What made the day -- April 6 -- even more overwhelming was that she was being honored alongside some of the best in the sports world. But even more than a peer of theirs, she was treated as an inspiration.
The annual Jewish Sports Hall of Fame welcomed Hines, who was recognized for her years as a marathoner, both as a runner and as an internationally accomplished hand-cyclist, which she took up after multiple sclerosis ended her running career.
"You are an inspiration to us all," said Olympic soccer star Sara Whalen, pointing Hines out in the crowd. "It's an honor to be with you today." Though she appeared somewhat astonished by the adulation, Hines wore a big smile, and the compliment was just one of many she received on this day.
For Hines, the induction, in Commack, was a welcome surprise. She never expected to be honored with athletes she has watched and admired through the years. "I'm still trying to take this in," she said. "To be here with some of the greatest athletes in the world, it's just an amazing feeling."
Hines learned at age 30 that she would have to live the rest of her life with multiple sclerosis. As a phys. ed. teacher, she knew it was important to keep herself as mobile as possible before her body eventually succumbed to her disability. She had run 27 marathons, including the New York and Boston races, completing them each time.
Twenty years later, her condition took a turn for the worse, and although Hines could still use her legs from time to time, she could no longer stand for long periods. Her resilient attitude sparked an interest in hand-cycling, a sport she has now dominated for four years.
"It's so competitive," Hines said. "I figured I would do this for as long as I'm good at it."
Hines has won the New York Marathon's Ambulatory Disabled Division three years in a row and has taken the same division in the Boston Marathon the past two years. She won two bronze medals at the Paralympic World Games in Altenstadt, Germany, last year.
She was also recognized by former president Bill Clinton. In 1994, after signing the Americans with Disabilities Act, Clinton commemorated the event by running with Hines.
Despite the odds against her, Hines has bounced back every time, which led The Jewish Sports Hall of Fame committee to decide she warranted induction among the other sports greats. "She has accomplished so much," said Alan Friedman of the Hall of Fame. He agreed with Whalen's sentiments, and added, "She is definitely an inspiration to so many."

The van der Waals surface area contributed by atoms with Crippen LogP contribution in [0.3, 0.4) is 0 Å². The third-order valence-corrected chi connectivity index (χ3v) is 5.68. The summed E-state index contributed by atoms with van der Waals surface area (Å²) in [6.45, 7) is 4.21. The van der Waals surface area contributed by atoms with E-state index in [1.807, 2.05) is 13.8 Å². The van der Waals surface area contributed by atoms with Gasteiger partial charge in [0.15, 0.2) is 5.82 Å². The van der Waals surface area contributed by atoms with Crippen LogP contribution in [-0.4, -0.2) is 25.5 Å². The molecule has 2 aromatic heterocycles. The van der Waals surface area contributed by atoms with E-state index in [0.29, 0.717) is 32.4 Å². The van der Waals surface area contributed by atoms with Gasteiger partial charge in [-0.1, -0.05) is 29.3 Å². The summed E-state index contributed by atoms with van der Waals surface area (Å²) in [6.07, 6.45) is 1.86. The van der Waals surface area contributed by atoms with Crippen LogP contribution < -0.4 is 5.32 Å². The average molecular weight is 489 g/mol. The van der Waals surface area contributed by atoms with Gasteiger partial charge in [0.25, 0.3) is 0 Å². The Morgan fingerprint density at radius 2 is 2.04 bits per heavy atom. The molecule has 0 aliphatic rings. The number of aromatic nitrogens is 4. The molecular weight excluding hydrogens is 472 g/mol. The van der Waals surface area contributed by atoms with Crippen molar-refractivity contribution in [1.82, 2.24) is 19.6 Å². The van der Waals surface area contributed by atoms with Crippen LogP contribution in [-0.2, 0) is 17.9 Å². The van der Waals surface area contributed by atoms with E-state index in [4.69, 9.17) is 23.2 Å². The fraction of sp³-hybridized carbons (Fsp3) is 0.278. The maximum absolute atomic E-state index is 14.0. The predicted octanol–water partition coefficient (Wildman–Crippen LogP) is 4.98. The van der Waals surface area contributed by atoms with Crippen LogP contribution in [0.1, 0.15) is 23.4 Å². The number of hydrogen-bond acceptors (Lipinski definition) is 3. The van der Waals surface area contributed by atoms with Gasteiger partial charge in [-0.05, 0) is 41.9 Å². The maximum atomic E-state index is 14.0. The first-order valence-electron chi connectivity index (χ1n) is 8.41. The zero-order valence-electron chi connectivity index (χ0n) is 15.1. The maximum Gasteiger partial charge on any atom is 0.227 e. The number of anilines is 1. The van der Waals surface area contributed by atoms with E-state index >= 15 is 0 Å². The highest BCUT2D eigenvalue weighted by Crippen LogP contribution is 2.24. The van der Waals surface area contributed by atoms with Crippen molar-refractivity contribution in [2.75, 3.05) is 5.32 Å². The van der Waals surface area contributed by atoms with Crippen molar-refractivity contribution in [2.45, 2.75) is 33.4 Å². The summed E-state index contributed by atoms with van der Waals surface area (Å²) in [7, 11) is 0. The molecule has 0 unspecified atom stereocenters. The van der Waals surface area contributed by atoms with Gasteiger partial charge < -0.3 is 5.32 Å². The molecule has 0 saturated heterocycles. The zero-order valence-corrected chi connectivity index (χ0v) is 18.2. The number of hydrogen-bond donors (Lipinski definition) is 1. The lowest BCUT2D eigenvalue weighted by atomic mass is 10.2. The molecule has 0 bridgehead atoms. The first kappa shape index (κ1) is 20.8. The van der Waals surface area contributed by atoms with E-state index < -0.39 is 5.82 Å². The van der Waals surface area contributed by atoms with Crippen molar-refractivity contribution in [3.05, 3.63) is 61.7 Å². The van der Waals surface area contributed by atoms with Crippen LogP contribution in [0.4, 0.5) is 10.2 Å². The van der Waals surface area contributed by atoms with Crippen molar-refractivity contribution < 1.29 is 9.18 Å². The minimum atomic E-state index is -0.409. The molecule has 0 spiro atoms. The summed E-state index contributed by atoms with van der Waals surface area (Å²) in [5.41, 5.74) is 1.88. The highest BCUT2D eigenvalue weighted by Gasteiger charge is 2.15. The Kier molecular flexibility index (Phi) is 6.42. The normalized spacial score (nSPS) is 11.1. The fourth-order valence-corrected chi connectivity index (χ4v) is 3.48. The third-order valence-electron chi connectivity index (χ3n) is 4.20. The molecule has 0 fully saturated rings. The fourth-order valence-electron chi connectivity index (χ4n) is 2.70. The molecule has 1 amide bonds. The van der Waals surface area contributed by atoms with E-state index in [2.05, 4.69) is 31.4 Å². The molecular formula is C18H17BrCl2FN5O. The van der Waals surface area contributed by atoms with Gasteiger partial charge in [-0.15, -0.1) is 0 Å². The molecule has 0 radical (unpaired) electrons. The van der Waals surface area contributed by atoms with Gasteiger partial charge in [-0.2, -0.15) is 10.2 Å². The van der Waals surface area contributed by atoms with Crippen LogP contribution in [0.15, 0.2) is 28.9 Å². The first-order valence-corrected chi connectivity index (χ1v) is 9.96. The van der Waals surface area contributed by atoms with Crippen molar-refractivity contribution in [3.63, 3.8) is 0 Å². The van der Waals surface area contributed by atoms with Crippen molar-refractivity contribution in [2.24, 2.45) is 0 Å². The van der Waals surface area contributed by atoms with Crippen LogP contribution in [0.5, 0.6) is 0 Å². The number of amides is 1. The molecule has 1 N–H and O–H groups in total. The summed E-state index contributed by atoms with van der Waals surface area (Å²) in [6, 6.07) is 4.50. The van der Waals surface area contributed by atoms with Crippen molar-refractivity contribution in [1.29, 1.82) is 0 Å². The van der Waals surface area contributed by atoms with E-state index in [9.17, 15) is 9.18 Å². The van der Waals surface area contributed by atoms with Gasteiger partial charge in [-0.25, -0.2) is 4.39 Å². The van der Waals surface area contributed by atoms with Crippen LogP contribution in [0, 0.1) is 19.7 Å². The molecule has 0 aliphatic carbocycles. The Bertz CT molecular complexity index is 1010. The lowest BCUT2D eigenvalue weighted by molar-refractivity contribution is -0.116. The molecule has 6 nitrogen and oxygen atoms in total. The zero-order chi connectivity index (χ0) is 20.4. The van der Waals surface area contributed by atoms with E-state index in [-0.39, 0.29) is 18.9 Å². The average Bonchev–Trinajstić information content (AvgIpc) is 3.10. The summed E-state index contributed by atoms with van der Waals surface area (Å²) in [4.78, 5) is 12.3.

After the ceremony, Hines was almost speechless. "I'm still in awe of the people here, and the great athletes," she said. "I have so much respect for them, and to be honored with them is just a dream come true."
Of course there are days when Hines is not feeling as good as she usually does, but that's when she sucks it up and pushes herself harder. "I just try to keep positive, and I have to thank my husband, who has been so supportive of me," she said. "Without him I don't think I would have been able to have this attitude."
Oceansiders get their due
While the Jewish Sports Hall of Fame honored and inducted women in sports this year, two male Oceanside residents were also presented with awards. Legendary high school basketball coach Ken Fiedler and standout high school athlete Jesse Koller were among the award winners this year.
Koller received the Jules D. Mazor Award as the Jewish High School Athlete of the Year. As a senior at Oceanside High School, Koller is a three-sport athlete, participating in soccer, basketball and track. In addition to his excellence on the field, Koller has earned a 93 weighted average and scored a 1340 on his SAT.
Fiedler, the proud father of Miami Dolphins quarterback Jay Fiedler, was honored with the Dick Steinberg Good Guy Award. Fiedler was a legend in New York City as a basketball coach for Springfield Gardens High School in Queens. He led the school to two city championships. Ken and Jay are the first father and son to both receive Good Guy awards.
Fiedler credited both his sons and wife for putting up with a basketball coach all those years. "It must have been hard at times dealing with me, but my wife deserves a lot of credit for making things easy," he said. And while Jay Fiedler has won accolades for his play in the NFL, Ken Fiedler says his son Scott has been a big reason for the family's success. "He's like the backbone of this family, and there is no one Jay admires more than his big brother Scott."
This was Fiedler's first time as an award winner at the Hall of Fame, after watching his son honored several times. "This has been a long time coming," he said. "It seems I'm here every year watching Jay getting honored."
So when marathoner Helene Hines of Lido Beach graced the same stage as soccer star Sara Whalen, ice skating gold medalist Sarah Hughes, hockey great Bobby Nystrom and legendary golfer Amy Alcott, it was fair to say she was slightly overwhelmed.